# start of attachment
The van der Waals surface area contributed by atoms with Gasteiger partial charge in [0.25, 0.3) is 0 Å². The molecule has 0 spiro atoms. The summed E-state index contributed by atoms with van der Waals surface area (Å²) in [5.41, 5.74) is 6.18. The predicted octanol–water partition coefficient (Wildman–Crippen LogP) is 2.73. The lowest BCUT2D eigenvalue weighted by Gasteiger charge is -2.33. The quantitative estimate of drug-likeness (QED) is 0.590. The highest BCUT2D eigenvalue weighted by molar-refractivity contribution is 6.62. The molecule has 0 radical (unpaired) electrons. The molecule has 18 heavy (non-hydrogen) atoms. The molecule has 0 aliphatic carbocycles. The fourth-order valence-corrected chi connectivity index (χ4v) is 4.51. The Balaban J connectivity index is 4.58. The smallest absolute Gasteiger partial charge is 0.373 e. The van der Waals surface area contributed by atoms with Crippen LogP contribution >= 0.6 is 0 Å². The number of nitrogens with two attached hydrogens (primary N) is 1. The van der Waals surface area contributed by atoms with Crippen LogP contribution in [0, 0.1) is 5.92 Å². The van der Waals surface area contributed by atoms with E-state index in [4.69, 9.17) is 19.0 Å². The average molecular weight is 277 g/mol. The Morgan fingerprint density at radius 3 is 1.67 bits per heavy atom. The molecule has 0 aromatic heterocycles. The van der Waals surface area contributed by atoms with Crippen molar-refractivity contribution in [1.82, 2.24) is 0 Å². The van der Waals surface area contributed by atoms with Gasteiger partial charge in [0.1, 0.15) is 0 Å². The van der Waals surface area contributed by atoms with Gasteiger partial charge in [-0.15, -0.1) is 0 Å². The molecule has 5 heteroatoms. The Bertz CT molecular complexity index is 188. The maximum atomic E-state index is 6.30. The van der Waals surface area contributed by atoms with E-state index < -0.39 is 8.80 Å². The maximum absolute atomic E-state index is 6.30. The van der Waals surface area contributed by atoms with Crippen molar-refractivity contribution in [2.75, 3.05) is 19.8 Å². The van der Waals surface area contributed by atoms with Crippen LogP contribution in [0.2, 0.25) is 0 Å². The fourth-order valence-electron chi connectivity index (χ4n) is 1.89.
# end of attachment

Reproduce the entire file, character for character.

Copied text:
The van der Waals surface area contributed by atoms with Gasteiger partial charge in [0.25, 0.3) is 0 Å². The molecule has 0 spiro atoms. The summed E-state index contributed by atoms with van der Waals surface area (Å²) in [5.41, 5.74) is 6.18. The predicted octanol–water partition coefficient (Wildman–Crippen LogP) is 2.73. The lowest BCUT2D eigenvalue weighted by Gasteiger charge is -2.33. The quantitative estimate of drug-likeness (QED) is 0.590. The highest BCUT2D eigenvalue weighted by molar-refractivity contribution is 6.62. The molecule has 0 radical (unpaired) electrons. The molecule has 18 heavy (non-hydrogen) atoms. The molecule has 0 aliphatic carbocycles. The fourth-order valence-corrected chi connectivity index (χ4v) is 4.51. The Balaban J connectivity index is 4.58. The smallest absolute Gasteiger partial charge is 0.373 e. The van der Waals surface area contributed by atoms with Crippen LogP contribution >= 0.6 is 0 Å². The number of nitrogens with two attached hydrogens (primary N) is 1. The van der Waals surface area contributed by atoms with Crippen LogP contribution in [0, 0.1) is 5.92 Å². The van der Waals surface area contributed by atoms with E-state index in [4.69, 9.17) is 19.0 Å². The average molecular weight is 277 g/mol. The Morgan fingerprint density at radius 3 is 1.67 bits per heavy atom. The molecule has 0 aromatic heterocycles. The van der Waals surface area contributed by atoms with Crippen molar-refractivity contribution in [1.82, 2.24) is 0 Å². The van der Waals surface area contributed by atoms with Gasteiger partial charge in [0.1, 0.15) is 0 Å². The van der Waals surface area contributed by atoms with Gasteiger partial charge in [-0.15, -0.1) is 0 Å². The molecule has 5 heteroatoms. The Bertz CT molecular complexity index is 188. The maximum atomic E-state index is 6.30. The van der Waals surface area contributed by atoms with E-state index < -0.39 is 8.80 Å². The maximum absolute atomic E-state index is 6.30. The van der Waals surface area contributed by atoms with Crippen molar-refractivity contribution in [2.75, 3.05) is 19.8 Å². The van der Waals surface area contributed by atoms with Crippen LogP contribution in [0.2, 0.25) is 0 Å². The fourth-order valence-electron chi connectivity index (χ4n) is 1.89.